More Factory Town Guides:
- Starter Guide.
- Transporting Goods Vertically Directly (Elevator, Escalator, Lift Substitute).
- How to Take Cargo from Factory to Proper Silos in an Efficient Way.
- How to Build a Vertical Pipe.
Following the changes of Patch 0.128, my previous design for a 52 House Hub became outdated, though the new shop/house mechanics paved the way for a more ergonomic design.
Factory Town originally began with a fairly straightforward economy; the player could choose to supply items directly to a house or indirectly to a shop, and both methods would yield the same profit and increase in town happiness. Additionally, shops could supply any house within a horizontal radius, so a market at sea level could supply a house high up in the sky, as long as the house was relatively close laterally.
This was the case until Patch 0.108; now shops would only supply houses connected by path tiles or navigable scaffolds. Additionally, houses and shops produced much less happiness, and houses no longer consumed items instantly. This change brought the economy down to earth and made specialized local markets for each kind of shop preferable to centralized house hubs, with players bypassing shops altogether in many arguments. In an older guide I showcased a design which could still connect many houses to all 4 shops for compact a way to sell goods and generate a moderate amount of happiness.
The design, which never left its prototype phase, became outdated as of Patch 0.128, where the game mechanics were again tweaked; a) shops had a reduction in vertical access to houses, and b) houses not in direct contact with a navigable path to the shops bounding square were not recognized (additional changes to the interactions between these buildings respective inventories were also changed but did not effect the functionality of the design.) The old design could then only support about half of the original 52 houses.
There were some positive changes however; happiness was revitalized with houses able to generate significant amounts of it on their own, and more categories of goods could be consumed simultaneously, boosting the amount of coins earned over time. With this addressing one of players main concerns with 0.108, all that remained was finding a reasonable design for the ultimate house hub. You can see the final product below, once again in its full (creative mode) glory!
The design contains all 100 houses and all 5 shop types within range of each other in the smallest volume possible. Additionally, each of the shops can be relocated depending on the players needs, and the introduction of omni-pipes means one can supply each shop with every good (albeit overkill and redundant) for the absolute maximum possible income and a maximum happiness generation of 5000 (insert DBZ reference.)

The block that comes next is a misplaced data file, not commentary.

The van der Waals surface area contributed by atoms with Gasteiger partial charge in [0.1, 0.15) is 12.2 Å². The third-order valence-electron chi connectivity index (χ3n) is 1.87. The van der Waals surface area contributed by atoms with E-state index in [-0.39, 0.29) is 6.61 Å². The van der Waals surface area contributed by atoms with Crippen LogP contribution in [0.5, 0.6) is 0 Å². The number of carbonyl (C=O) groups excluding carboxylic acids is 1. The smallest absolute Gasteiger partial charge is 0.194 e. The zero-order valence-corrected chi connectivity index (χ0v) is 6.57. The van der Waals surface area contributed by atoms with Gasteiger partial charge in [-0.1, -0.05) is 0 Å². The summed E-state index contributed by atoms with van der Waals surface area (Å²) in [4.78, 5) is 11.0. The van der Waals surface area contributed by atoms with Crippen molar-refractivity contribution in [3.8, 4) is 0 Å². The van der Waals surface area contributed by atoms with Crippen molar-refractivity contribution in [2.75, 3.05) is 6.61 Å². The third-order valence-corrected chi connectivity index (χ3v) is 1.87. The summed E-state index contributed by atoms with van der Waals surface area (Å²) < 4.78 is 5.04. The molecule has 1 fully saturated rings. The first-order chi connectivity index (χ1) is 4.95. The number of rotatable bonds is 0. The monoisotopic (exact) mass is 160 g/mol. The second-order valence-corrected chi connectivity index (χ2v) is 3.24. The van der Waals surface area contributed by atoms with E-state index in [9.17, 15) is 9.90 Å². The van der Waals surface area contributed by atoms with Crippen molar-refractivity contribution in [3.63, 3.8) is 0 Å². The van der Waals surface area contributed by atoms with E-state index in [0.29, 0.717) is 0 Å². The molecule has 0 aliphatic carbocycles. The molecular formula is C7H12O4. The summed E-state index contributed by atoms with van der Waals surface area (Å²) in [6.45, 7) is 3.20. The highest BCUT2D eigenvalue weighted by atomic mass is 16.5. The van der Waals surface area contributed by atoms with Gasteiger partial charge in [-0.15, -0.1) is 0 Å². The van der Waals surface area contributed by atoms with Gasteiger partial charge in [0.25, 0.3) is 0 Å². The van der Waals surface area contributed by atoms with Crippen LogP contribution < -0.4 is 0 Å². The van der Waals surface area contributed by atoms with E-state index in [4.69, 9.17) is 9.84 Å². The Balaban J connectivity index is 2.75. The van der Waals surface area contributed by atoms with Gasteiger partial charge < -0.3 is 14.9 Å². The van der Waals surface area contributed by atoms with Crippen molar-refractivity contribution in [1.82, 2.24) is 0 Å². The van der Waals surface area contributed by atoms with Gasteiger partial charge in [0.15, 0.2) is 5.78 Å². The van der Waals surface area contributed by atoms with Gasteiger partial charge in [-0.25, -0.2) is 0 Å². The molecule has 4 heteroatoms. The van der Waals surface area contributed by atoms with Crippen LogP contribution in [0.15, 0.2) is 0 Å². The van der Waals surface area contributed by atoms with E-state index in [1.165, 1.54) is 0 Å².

A word of caution, this design is intended to be at the very least mid-game, and the scope of the construction is very demanding and requires great care. If you're trying to get the basic structure out of the way you will need several plank factories to keep the pace. At the very least, play normally until you've unlocked barns and foresters. Also, due to the scale of the structure, you need to be very sure that your build site is where you want your hub to be. On the upside, once the basic structure is complete, all houses and shops will be path-accessible from the ground, so delivery of items early game will still be logistically feasible.
For starters you will need to find or make a plot with a 19x19 footprint. You can center this design directly on your base if you wish, though this will make your base largely inaccessible without special changes to the design, so building this above it is recommended instead. This should be what your plot looks like:
First, find the middle of your plot and place scaffolds 5 high at the corners of a 9x9 square centered on this point, like so:
Technically, you can place your 4 pillars on either the corners or the centers of the edges of this bounding square, but for this example I''l be using the corners. There's no intrinsic advantage to one or the other, but some shop locations will be more accessible with different layouts.
If you've seen my previous guide this next step will be very familiar; using ramp frames and arches, build a helical ramp around each pillar, and place path tiles on all ascending tiles. Note: you can use roads instead of paths. Build another helix opposite the one you've constructed on each pillar so that there are 8 ramps in total. Using one-way logic tiles on the first and last ramp tile, you can make 4 upward and 4 downward ramps so that there are plenty of lanes for workers and wagons to travel for deliveries (Not shown here):